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Always with the 'wars', something about the endless use of war as a metaphor creeps me out, particularly when it actually isn't a war.

Help, mum, the war on Christmas is under my bed.
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Old 10-20-2005, 09:54 PM   #6
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Originally posted by STING2


Put the shoe on the other foot. Can you imagine what people would say if an American went to a Jewish, Hindu, or Muslim country and demanded they used the word Holiday or something else in place of what the cultural tradition was there?

There are US citizens of other faiths. The US is a SECULAR state with people of many (and no) faiths. Christians should not forget that.
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Old 10-20-2005, 10:12 PM   #7
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All I have to say is boo hoo

No one's taking your trees or mangers from your home or church, if that happens then it will be an issue.

Sting let me ask you this. Have you ever gone to a school or worked in an office that had a Jewish holiday party, Muslim holiday party?
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Old 10-20-2005, 10:18 PM   #8
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right.....

we are a generic homogenous flavorless ordorless state.....

we endorse diversity but laugh at the diverse

we belittle Christianity while barely tolerating Islam and others...

that's god with a little G america
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Old 10-20-2005, 10:55 PM   #9
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Quote:
Originally posted by STING2
Put the shoe on the other foot. Can you imagine what people would say if an American went to a Jewish, Hindu, or Muslim country and demanded they used the word Holiday or something else in place of what the cultural tradition was there?


Meaning what? That as a Jewish American, I am the equivalent of a tourist in a foreign land? There have been Jews here since colonial times, and Jewish Americans fought and died in the Revolution (and all our other wars) right alongside the Christians and secularists. Even if that weren't true, it has zero relevance to who "owns" the American cultural legacy. We all do.

Having often had to either work or be in school during Yom Kippur, the holiest day in our calendar (and that's leaving alone all the lesser Jewish holidays unacknowledged by national holiday legislation), I find it hard to be sympathetic to someone going ballistic about how not being able to listen to instrumental carols in school constitutes "religious persecution." I agree with VertigoGal, many of those restrictions are laughably absurd, but the proper locus of blame is PC run amuck, not some nefarious minority plot to take over and run Christians out of the country.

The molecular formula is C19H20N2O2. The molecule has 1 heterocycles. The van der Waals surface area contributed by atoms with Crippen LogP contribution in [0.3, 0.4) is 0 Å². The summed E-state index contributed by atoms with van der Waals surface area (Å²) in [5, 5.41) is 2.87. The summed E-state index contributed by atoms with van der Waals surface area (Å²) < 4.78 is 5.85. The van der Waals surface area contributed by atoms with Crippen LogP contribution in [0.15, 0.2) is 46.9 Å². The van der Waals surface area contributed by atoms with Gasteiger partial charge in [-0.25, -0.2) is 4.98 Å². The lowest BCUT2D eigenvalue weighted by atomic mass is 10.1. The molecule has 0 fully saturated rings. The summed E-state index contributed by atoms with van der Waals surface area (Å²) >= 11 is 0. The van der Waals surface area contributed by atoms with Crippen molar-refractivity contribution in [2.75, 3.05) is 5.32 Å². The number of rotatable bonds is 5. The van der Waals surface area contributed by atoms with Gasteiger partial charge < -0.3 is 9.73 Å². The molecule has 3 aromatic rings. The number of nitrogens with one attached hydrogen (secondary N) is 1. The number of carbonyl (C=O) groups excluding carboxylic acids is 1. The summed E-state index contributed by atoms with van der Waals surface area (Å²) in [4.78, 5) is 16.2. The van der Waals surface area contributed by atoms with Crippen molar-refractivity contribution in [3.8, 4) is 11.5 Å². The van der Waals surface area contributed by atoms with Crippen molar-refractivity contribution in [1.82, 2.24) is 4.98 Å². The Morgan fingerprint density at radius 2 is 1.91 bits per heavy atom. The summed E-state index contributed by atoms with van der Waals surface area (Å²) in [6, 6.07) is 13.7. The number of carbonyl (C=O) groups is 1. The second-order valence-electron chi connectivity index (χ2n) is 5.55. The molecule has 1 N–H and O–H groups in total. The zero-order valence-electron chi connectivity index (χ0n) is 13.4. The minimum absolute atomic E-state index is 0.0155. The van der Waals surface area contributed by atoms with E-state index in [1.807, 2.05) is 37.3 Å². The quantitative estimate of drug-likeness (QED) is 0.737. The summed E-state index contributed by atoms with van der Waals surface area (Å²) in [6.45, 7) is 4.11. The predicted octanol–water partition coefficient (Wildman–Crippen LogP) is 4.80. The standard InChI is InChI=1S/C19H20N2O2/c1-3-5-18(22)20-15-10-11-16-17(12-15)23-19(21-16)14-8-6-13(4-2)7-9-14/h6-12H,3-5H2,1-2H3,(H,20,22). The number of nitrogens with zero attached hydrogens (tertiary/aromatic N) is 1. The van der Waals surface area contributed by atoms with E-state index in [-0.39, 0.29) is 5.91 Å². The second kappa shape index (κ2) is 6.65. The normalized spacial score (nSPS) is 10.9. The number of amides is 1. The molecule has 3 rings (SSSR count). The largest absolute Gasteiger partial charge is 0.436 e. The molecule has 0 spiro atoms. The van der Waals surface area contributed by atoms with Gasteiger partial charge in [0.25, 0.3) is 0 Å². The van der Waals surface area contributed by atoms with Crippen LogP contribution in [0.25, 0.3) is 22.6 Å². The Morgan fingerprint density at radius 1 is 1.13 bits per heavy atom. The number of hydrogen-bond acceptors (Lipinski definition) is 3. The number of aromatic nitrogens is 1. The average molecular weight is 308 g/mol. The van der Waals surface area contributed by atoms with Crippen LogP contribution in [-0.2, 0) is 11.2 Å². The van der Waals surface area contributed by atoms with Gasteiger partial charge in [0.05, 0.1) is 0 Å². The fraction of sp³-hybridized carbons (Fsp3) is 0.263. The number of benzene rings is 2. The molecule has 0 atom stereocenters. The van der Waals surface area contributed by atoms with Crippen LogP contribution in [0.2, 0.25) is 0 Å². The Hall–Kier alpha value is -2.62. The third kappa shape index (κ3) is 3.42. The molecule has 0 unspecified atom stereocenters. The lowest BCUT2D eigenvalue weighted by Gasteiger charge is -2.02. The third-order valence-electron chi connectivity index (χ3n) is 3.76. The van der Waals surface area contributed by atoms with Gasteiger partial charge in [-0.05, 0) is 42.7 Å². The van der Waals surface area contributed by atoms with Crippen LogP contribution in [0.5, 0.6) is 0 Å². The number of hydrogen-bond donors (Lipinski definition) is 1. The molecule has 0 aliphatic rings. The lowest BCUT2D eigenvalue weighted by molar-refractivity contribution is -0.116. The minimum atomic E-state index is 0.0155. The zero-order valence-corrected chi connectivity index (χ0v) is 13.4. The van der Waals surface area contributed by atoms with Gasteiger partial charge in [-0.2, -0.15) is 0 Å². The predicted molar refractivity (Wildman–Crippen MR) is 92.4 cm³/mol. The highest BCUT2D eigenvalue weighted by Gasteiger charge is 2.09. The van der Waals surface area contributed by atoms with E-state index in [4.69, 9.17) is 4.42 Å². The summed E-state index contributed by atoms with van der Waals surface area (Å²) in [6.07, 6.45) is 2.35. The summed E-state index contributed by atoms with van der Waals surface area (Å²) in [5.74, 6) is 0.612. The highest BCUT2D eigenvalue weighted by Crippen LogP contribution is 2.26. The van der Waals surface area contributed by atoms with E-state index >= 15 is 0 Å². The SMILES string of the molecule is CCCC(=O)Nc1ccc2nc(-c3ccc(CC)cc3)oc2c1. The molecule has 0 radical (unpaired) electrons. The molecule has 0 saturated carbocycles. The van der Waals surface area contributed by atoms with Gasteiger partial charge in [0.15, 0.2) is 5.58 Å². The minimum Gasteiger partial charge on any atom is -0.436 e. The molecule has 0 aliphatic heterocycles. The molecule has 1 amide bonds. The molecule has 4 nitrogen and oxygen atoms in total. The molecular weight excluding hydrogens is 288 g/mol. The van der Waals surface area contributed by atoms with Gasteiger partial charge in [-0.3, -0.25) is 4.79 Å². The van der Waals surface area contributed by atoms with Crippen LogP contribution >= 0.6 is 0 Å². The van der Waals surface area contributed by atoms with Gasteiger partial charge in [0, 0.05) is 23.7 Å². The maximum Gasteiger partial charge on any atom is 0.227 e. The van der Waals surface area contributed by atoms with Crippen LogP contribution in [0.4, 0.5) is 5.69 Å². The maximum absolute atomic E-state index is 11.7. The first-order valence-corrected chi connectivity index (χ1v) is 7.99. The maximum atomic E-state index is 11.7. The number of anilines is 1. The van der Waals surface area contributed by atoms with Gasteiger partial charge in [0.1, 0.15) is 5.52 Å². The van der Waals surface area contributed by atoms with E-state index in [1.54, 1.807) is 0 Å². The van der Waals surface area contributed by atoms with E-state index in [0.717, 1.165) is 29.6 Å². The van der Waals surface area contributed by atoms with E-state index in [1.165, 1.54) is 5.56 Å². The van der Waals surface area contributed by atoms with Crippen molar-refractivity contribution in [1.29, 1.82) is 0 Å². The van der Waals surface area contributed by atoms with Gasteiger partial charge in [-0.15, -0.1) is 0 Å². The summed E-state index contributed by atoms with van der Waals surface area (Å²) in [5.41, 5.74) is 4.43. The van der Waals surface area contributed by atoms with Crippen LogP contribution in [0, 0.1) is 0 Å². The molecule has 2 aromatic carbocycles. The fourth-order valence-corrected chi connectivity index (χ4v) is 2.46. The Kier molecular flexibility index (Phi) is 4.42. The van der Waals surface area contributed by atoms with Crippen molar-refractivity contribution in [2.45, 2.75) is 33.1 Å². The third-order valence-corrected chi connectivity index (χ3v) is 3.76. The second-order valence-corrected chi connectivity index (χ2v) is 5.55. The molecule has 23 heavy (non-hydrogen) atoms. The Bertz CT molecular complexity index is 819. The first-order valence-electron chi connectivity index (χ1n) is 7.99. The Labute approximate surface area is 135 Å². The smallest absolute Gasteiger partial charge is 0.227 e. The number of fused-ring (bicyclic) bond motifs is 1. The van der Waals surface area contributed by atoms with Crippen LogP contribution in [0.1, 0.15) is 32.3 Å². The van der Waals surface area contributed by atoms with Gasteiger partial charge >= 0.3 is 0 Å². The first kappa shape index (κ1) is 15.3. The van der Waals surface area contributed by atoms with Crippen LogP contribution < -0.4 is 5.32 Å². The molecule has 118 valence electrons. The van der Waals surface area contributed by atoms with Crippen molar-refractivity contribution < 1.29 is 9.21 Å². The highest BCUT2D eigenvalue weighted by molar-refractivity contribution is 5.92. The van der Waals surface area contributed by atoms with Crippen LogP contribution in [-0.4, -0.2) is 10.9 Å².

Religious minorities support political secularism because we fear religious majoritarianism (with good historical reason too) and because we believe it is ultimately the fairest way to preserve freedom of religion for everyone--not because we wish to subject Christians or anyone else to everything we've been through. (Not that Christians are strangers to religious persecution either: think Ireland under British rule, the Puritans and the Huguenots, Greek Orthodoxy under the Ottomans, Eastern Orthodox and everyone else under the Soviets, etc. etc....)

If the price of this protection is a little less of those collective national warm fuzzies to go around at holiday time, then so be it. We'll live. I don't need to live in Israel to feel like I belong to the culture around me, and I'd like it to stay that way.
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Old 10-20-2005, 10:57 PM   #10
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Quote:
Originally posted by STING2


Put the shoe on the other foot. Can you imagine what people would say if an American went to a Jewish, Hindu, or Muslim country and demanded they used the word Holiday or something else in place of what the cultural tradition was there?
Since when did America become a Christian country?
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Old 10-20-2005, 11:08 PM   #11
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Originally posted by BonoVoxSupastar

Sting let me ask you this. Have you ever gone to a school or worked in an office that had a Jewish holiday party, Muslim holiday party?